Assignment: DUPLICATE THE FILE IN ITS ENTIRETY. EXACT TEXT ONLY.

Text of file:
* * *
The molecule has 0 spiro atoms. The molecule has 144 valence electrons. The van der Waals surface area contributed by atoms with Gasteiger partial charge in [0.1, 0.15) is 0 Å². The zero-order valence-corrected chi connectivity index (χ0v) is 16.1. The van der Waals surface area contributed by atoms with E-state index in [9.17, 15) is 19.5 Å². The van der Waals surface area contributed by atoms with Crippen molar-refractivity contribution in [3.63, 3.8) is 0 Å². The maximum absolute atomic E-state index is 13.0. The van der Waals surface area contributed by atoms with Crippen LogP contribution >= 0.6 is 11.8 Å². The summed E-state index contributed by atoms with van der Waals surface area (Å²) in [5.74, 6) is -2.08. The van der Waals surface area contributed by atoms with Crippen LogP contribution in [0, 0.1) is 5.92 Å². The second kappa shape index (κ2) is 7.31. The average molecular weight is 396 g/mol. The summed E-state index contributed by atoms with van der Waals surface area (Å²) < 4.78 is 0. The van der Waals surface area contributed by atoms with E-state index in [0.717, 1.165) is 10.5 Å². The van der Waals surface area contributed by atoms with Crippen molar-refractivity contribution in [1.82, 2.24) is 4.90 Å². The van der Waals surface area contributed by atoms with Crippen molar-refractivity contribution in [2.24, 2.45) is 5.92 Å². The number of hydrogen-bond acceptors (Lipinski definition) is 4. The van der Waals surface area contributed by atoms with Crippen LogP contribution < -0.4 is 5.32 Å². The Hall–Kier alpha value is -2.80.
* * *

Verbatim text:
The molecule has 0 spiro atoms. The molecule has 144 valence electrons. The van der Waals surface area contributed by atoms with Gasteiger partial charge in [0.1, 0.15) is 0 Å². The zero-order valence-corrected chi connectivity index (χ0v) is 16.1. The van der Waals surface area contributed by atoms with E-state index in [9.17, 15) is 19.5 Å². The van der Waals surface area contributed by atoms with Crippen molar-refractivity contribution in [3.63, 3.8) is 0 Å². The maximum absolute atomic E-state index is 13.0. The van der Waals surface area contributed by atoms with Crippen LogP contribution >= 0.6 is 11.8 Å². The summed E-state index contributed by atoms with van der Waals surface area (Å²) in [5.74, 6) is -2.08. The van der Waals surface area contributed by atoms with Crippen LogP contribution in [0, 0.1) is 5.92 Å². The second kappa shape index (κ2) is 7.31. The average molecular weight is 396 g/mol. The summed E-state index contributed by atoms with van der Waals surface area (Å²) < 4.78 is 0. The van der Waals surface area contributed by atoms with E-state index in [0.717, 1.165) is 10.5 Å². The van der Waals surface area contributed by atoms with Crippen molar-refractivity contribution in [1.82, 2.24) is 4.90 Å². The van der Waals surface area contributed by atoms with Crippen molar-refractivity contribution in [2.24, 2.45) is 5.92 Å². The number of hydrogen-bond acceptors (Lipinski definition) is 4. The van der Waals surface area contributed by atoms with Crippen LogP contribution < -0.4 is 5.32 Å². The Hall–Kier alpha value is -2.80.